By Victor Grigore
Healthy pre-provision income and strong capital levels will allow banks to manage their remaining exposure to Russian counterparties.
Banks in the European Union have been cautious on counterparty exposures in Russia ever since the annexation of Crimea in 2014, while some Nordic banks have run off their books or exited the country as part of broader de-risking. Currently, major banks in France, Italy and the Netherlands hold most of the exposure to Russian counterparties, but that remains modest at less than 1% of their total lending and largely comprises short-dated lending facilities to large companies in commodity export sectors.
Since Russia’s invasion of Ukraine in February, all EU banks with exposure have confirmed that they have not permitted any new commercial activity in the country and have a clear intention of exiting in an orderly manner. Banks have made good progress reducing exposures since then with balances down 18%, on average, and they are also guiding to further exposure reductions in coming quarters.
We think banks have set aside prudent provisions on current exposures, while noting material increases in risk-weight assets, which will be released as exposures run off. Should remaining exposures to Russian counterparties be written off to nil, along with any equity book value and intracompany lending to local subsidiaries, we estimate a modest impact on bank capital ratios at less than one quarter of underlying capital generation.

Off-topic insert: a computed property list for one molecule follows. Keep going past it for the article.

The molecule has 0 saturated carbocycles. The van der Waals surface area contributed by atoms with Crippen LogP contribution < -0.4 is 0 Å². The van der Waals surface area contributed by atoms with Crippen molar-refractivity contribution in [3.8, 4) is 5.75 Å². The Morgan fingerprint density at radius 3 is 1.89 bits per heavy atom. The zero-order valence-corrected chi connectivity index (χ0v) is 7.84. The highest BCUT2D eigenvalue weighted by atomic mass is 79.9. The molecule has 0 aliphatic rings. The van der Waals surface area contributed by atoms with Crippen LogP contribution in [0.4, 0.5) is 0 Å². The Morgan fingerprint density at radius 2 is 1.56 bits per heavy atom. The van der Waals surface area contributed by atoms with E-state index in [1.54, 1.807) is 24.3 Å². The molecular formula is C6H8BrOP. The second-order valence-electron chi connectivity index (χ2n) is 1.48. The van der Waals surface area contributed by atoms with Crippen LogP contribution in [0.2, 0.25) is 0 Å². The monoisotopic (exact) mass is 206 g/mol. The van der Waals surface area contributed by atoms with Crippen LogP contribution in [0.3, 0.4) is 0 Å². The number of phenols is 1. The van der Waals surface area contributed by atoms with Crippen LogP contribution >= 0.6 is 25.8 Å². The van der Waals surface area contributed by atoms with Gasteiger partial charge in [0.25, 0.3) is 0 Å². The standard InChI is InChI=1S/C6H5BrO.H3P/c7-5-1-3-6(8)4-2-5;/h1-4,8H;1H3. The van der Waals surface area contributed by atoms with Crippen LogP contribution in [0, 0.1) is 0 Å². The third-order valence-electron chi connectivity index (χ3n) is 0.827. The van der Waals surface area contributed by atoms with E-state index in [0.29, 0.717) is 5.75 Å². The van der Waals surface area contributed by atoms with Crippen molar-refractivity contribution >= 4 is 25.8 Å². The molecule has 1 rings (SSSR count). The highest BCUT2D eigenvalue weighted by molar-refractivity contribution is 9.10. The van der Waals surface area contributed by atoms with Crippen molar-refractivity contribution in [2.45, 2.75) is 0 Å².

As for second-order impacts from Russia/Ukraine, we note that most banks reaffirmed their fiscal 2022 cost-of-risk view in Q1 and only two banks slightly raised it by five to 10 basis points. Assuming no critical stoppage of commodity/energy supplies, we expect fiscal 2022 cost of risk to remain well covered by pre-provision income and to come in well below 2020 levels observed due to COVID-19.
In an adverse scenario of a hard-stop in commodity/energy supplies, we believe major EU banks would still remain well positioned given strong capital levels and pre-provision income generation. Banks also still hold reserves for macro uncertainty that can be used to offset higher underlying risk costs. In our view, loan books enter this period of uncertainty from a strong position as many borrowers with weaker credit profiles coming out of COVID-19 were likely placed in government-guaranteed loan schemes. Moreover, we expect EU member states to further increase fiscal support to affected sectors, as required, while NextGen EU funds should remain a material contributor to economies this year and next.
Overall, we believe credit fundamentals remain strong for major EU banks to manage exits from their remaining exposures to Russian counterparties and any second-order impacts.
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